It's important to consider the aesthetics of the premises when choosing a bollard; slim profile bollards can be a great choice for heritage sites where your security solutions need to blend into their surroundings.
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The Anne Frank Museum is a popular heritage site and one of Amsterdam’s top tourist destinations. Located in the centre of the city on the Prinsengracht canal, the site sees over 1 million annual visitors.
The Anne Frank Museum presents the risk of a crowded place in addition to being classed as Critical National Infrastructure.
After concerns were raised over the amount of foot traffic surrounding the museum, an investigation by counter-terrorism advisors found that the entrance to the site generates queues over a kilometre long at peak times.
From this investigation, Amsterdam City Council determined that perimeter protection was required to protect visitors.
After investigating the site, the Dutch Police Force tested a range of perimeter protection solutions and specified PAS68 as the required level of protection.
The heritage site presented some complications to both installation and available solutions due to its location and the design of the building. It was imperative for Amsterdam City Council to source a product with a slim profile so that the measures blended with the surrounding heritage environment.
The security product also needed to have achieved almost no penetration when impacted, and the distance available between the perimeter line and the infrastructure was minimal.
Only 400 millimetres of excavation depth was available due to buried utilities. To redirect services and main pipes is incredibly costly and very disruptive to an area, and was not an option for the Council.
The installation of perimeter security measures within a crowded area in peak tourist season was also logistically very challenging. Full consideration of how this would be tackled was needed from the security product supplier before the solution was chosen.
ATG Access were involved throughout the research and process and was selected by the Council to provide a perimeter security solution for the site. ATG proposed two shallow mount bollards, both meeting the security level required; one rectangular in shape and one, circular.
Amsterdam City Council chose the more traditional round bollard as it was considered to be more sympathetic towards the heritage surroundings. The product had a slim profile with a diameter of just over 200 millimetres and a depth requirement of just 176 millimetres.
Once the project had been awarded to ATG Access, the company designed the layout of the shallow foundation bollards in separate arrays of three to comply with maximum lifting weights specified by the utility companies for emergency removal if required.
The layout drawings were provided to the client by ATG’s CAD Engineers showing an individual part number marked on each shallow foundation base. This complied with the manufactured shallow foundation bases which had part numbers laser cut into the bases. The numbers alongside directional arrows also laser cut into the plates were all designed to make the product installation straightforward, minimising disruption.
Installation of the selected security measures was organised for nighttime to eradicate any disruption to the building and the visiting public during business hours. This was made possible due to the product selection – shallow foundation bollards.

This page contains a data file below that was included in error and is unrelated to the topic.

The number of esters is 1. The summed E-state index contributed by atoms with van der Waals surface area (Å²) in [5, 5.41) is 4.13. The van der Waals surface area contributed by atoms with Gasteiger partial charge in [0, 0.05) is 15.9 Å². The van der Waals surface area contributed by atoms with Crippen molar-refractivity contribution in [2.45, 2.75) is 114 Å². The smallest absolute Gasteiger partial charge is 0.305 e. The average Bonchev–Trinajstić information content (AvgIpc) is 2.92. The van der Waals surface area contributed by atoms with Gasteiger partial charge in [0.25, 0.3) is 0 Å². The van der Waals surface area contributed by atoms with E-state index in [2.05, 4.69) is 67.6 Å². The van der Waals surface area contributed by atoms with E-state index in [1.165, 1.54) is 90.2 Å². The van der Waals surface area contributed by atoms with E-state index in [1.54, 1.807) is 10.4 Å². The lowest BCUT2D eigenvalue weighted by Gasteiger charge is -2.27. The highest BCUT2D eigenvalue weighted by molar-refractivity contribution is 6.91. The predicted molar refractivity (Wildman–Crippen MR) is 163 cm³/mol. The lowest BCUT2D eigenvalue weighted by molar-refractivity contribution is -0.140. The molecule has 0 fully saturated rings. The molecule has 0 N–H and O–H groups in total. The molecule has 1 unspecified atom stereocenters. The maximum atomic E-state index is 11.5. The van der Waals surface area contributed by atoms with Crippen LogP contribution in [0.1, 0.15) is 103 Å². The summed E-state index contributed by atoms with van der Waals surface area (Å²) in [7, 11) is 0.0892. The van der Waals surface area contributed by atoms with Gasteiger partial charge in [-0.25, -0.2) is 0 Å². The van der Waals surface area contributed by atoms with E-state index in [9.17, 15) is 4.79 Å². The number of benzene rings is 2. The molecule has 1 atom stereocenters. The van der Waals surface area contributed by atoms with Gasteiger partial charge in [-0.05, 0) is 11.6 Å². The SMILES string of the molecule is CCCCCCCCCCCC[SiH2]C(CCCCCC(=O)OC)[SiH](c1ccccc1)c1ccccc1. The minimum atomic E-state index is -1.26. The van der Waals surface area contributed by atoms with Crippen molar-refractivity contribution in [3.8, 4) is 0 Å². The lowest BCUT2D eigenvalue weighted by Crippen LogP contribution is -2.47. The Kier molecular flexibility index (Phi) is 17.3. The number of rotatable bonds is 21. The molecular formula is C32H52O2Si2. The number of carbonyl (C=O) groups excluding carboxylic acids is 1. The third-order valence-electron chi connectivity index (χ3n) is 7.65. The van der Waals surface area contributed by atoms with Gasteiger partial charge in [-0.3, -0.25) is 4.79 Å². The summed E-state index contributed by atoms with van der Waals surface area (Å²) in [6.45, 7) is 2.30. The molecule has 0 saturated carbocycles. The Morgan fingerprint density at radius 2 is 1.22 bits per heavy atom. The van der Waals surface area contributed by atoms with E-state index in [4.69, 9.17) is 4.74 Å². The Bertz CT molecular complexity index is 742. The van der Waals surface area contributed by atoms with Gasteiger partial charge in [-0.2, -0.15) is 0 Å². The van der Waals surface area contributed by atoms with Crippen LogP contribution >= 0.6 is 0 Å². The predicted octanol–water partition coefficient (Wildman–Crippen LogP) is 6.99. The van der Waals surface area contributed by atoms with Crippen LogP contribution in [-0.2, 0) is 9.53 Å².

Twenty-eight shallow foundation bollards were ordered, manufactured and delivered to the project’s main contractor in Amsterdam in just eight weeks.
ATG’s Director of Engineering travelled to Amsterdam a week prior to the security installation, to train the main contractor ahead of the arranged, night-time installation. He then travelled back to Amsterdam with the region’s Export Manager to manage the nighttime installation and complete the project.
All twenty-eight bollards were installed in three nighttime shifts, which included re-instating previously installed ‘Jersey Barrier’ products each night so that the public space was operational and fully secure each morning.
The Anne Frank Museum remained operational throughout the installation and visitor numbers were unaffected.
The project attracted significant local press coverage in Amsterdam interested in counter-terrorism measures implemented to the iconic, national monument. Most importantly, in light of recent events in Nice, France; the Dutch Police & Amsterdam City Council have shown a proactive approach to protecting their national assets and infrastructure.
This project clearly demonstrates that the hostile vehicle mitigation marketplace is not always found in the conventional critical infrastructure sectors such as power generation, airports, financial institutions and military bases. It also provides a fantastic example of a successful retrospective security project.
It is worth looking at specific marketplaces and considering the potential for security measures in Cultural Centres, Museum National Monuments and crowded spaces generally.
A lot of stakeholders in this sector dismiss hostile vehicle mitigation protection as they feel it will detract from the appearance of the local environment or create a fortress mentality.
Security product manufacturers have to continually educate and remain flexible with designers, architects and local authority planners to prove that they can blend fully globally certified security products with the local streetscape.
The vast majority of the general public and tourists would never know the actual purpose of properly executed hostile vehicle mitigation installations.
Outside the certified and tested core of hostile vehicle mitigation products, suppliers can be extremely flexible and inventive on the final appearance to appease clients and heritage sites.